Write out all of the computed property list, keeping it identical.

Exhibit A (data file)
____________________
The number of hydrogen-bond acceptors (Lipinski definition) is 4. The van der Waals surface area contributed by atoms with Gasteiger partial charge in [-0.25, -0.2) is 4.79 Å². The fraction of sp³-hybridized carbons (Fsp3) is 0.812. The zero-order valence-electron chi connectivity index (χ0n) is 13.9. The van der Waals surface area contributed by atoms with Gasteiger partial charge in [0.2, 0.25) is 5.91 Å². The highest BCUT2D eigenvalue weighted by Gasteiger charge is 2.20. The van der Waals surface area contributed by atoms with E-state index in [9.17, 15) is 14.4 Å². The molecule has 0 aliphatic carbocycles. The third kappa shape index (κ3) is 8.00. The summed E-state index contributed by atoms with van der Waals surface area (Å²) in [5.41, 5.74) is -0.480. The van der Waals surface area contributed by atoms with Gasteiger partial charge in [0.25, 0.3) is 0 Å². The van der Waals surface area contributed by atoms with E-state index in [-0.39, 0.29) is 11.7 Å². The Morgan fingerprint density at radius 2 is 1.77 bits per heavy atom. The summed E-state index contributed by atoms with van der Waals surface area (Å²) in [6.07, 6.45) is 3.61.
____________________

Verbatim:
The number of hydrogen-bond acceptors (Lipinski definition) is 4. The van der Waals surface area contributed by atoms with Gasteiger partial charge in [-0.25, -0.2) is 4.79 Å². The fraction of sp³-hybridized carbons (Fsp3) is 0.812. The zero-order valence-electron chi connectivity index (χ0n) is 13.9. The van der Waals surface area contributed by atoms with Gasteiger partial charge in [0.2, 0.25) is 5.91 Å². The highest BCUT2D eigenvalue weighted by Gasteiger charge is 2.20. The van der Waals surface area contributed by atoms with E-state index in [9.17, 15) is 14.4 Å². The molecule has 0 aliphatic carbocycles. The third kappa shape index (κ3) is 8.00. The summed E-state index contributed by atoms with van der Waals surface area (Å²) in [5.41, 5.74) is -0.480. The van der Waals surface area contributed by atoms with Gasteiger partial charge in [0.25, 0.3) is 0 Å². The van der Waals surface area contributed by atoms with E-state index in [-0.39, 0.29) is 11.7 Å². The Morgan fingerprint density at radius 2 is 1.77 bits per heavy atom. The summed E-state index contributed by atoms with van der Waals surface area (Å²) in [6.07, 6.45) is 3.61.